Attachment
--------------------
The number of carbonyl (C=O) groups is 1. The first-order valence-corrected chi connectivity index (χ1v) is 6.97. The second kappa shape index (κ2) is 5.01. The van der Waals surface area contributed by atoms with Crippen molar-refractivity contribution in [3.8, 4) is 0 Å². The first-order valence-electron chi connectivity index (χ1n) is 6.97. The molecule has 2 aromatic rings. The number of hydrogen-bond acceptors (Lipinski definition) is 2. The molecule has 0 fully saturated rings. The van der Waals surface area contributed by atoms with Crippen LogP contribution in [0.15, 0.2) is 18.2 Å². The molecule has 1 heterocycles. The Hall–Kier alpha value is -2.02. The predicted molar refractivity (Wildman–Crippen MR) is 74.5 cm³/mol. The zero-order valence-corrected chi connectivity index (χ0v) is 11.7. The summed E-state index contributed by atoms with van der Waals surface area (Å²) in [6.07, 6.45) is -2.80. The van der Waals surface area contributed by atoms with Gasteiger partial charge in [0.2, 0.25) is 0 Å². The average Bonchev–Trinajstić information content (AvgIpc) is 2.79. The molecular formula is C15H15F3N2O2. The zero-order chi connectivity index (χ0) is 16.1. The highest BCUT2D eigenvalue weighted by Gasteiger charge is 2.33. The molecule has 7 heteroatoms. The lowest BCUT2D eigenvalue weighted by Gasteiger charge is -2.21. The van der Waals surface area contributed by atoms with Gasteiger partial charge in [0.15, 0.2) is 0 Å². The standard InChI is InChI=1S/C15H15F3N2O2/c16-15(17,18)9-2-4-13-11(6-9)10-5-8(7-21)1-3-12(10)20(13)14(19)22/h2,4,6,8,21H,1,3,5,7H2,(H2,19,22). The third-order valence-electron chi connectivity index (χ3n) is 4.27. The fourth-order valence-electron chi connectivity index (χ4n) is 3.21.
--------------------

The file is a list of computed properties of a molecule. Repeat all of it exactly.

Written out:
The number of carbonyl (C=O) groups is 1. The first-order valence-corrected chi connectivity index (χ1v) is 6.97. The second kappa shape index (κ2) is 5.01. The van der Waals surface area contributed by atoms with Crippen molar-refractivity contribution in [3.8, 4) is 0 Å². The first-order valence-electron chi connectivity index (χ1n) is 6.97. The molecule has 2 aromatic rings. The number of hydrogen-bond acceptors (Lipinski definition) is 2. The molecule has 0 fully saturated rings. The van der Waals surface area contributed by atoms with Crippen LogP contribution in [0.15, 0.2) is 18.2 Å². The molecule has 1 heterocycles. The Hall–Kier alpha value is -2.02. The predicted molar refractivity (Wildman–Crippen MR) is 74.5 cm³/mol. The zero-order valence-corrected chi connectivity index (χ0v) is 11.7. The summed E-state index contributed by atoms with van der Waals surface area (Å²) in [6.07, 6.45) is -2.80. The van der Waals surface area contributed by atoms with Gasteiger partial charge in [0.2, 0.25) is 0 Å². The average Bonchev–Trinajstić information content (AvgIpc) is 2.79. The molecular formula is C15H15F3N2O2. The zero-order chi connectivity index (χ0) is 16.1. The highest BCUT2D eigenvalue weighted by Gasteiger charge is 2.33. The molecule has 7 heteroatoms. The lowest BCUT2D eigenvalue weighted by Gasteiger charge is -2.21. The van der Waals surface area contributed by atoms with Gasteiger partial charge in [0.15, 0.2) is 0 Å². The standard InChI is InChI=1S/C15H15F3N2O2/c16-15(17,18)9-2-4-13-11(6-9)10-5-8(7-21)1-3-12(10)20(13)14(19)22/h2,4,6,8,21H,1,3,5,7H2,(H2,19,22). The third-order valence-electron chi connectivity index (χ3n) is 4.27. The fourth-order valence-electron chi connectivity index (χ4n) is 3.21.